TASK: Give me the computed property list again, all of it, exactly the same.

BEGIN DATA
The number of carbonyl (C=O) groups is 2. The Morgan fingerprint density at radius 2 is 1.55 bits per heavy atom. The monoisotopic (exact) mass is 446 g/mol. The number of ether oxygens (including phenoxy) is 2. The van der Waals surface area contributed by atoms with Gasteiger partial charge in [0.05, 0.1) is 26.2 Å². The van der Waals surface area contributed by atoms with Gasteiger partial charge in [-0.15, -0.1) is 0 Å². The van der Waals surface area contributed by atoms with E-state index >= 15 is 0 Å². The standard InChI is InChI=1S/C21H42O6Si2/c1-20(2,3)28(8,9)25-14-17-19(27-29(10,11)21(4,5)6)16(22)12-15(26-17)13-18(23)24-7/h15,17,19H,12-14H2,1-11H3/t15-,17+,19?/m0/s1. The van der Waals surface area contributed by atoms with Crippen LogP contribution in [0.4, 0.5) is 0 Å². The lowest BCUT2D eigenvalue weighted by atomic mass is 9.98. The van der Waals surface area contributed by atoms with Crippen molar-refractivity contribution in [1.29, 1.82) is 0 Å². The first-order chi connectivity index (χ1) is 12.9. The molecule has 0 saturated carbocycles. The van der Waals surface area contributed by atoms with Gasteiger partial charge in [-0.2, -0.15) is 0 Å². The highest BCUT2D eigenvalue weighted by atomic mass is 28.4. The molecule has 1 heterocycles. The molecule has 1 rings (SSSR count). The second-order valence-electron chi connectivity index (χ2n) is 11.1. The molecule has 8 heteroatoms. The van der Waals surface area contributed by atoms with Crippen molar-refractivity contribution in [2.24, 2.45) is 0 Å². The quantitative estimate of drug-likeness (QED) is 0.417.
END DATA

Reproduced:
The number of carbonyl (C=O) groups is 2. The Morgan fingerprint density at radius 2 is 1.55 bits per heavy atom. The monoisotopic (exact) mass is 446 g/mol. The number of ether oxygens (including phenoxy) is 2. The van der Waals surface area contributed by atoms with Gasteiger partial charge in [0.05, 0.1) is 26.2 Å². The van der Waals surface area contributed by atoms with Gasteiger partial charge in [-0.15, -0.1) is 0 Å². The van der Waals surface area contributed by atoms with E-state index >= 15 is 0 Å². The standard InChI is InChI=1S/C21H42O6Si2/c1-20(2,3)28(8,9)25-14-17-19(27-29(10,11)21(4,5)6)16(22)12-15(26-17)13-18(23)24-7/h15,17,19H,12-14H2,1-11H3/t15-,17+,19?/m0/s1. The van der Waals surface area contributed by atoms with Crippen LogP contribution in [0.4, 0.5) is 0 Å². The lowest BCUT2D eigenvalue weighted by atomic mass is 9.98. The van der Waals surface area contributed by atoms with Crippen molar-refractivity contribution in [1.29, 1.82) is 0 Å². The first-order chi connectivity index (χ1) is 12.9. The molecule has 0 saturated carbocycles. The van der Waals surface area contributed by atoms with Gasteiger partial charge in [-0.2, -0.15) is 0 Å². The highest BCUT2D eigenvalue weighted by atomic mass is 28.4. The molecule has 1 heterocycles. The molecule has 1 rings (SSSR count). The second-order valence-electron chi connectivity index (χ2n) is 11.1. The molecule has 8 heteroatoms. The van der Waals surface area contributed by atoms with Crippen molar-refractivity contribution in [2.24, 2.45) is 0 Å². The quantitative estimate of drug-likeness (QED) is 0.417.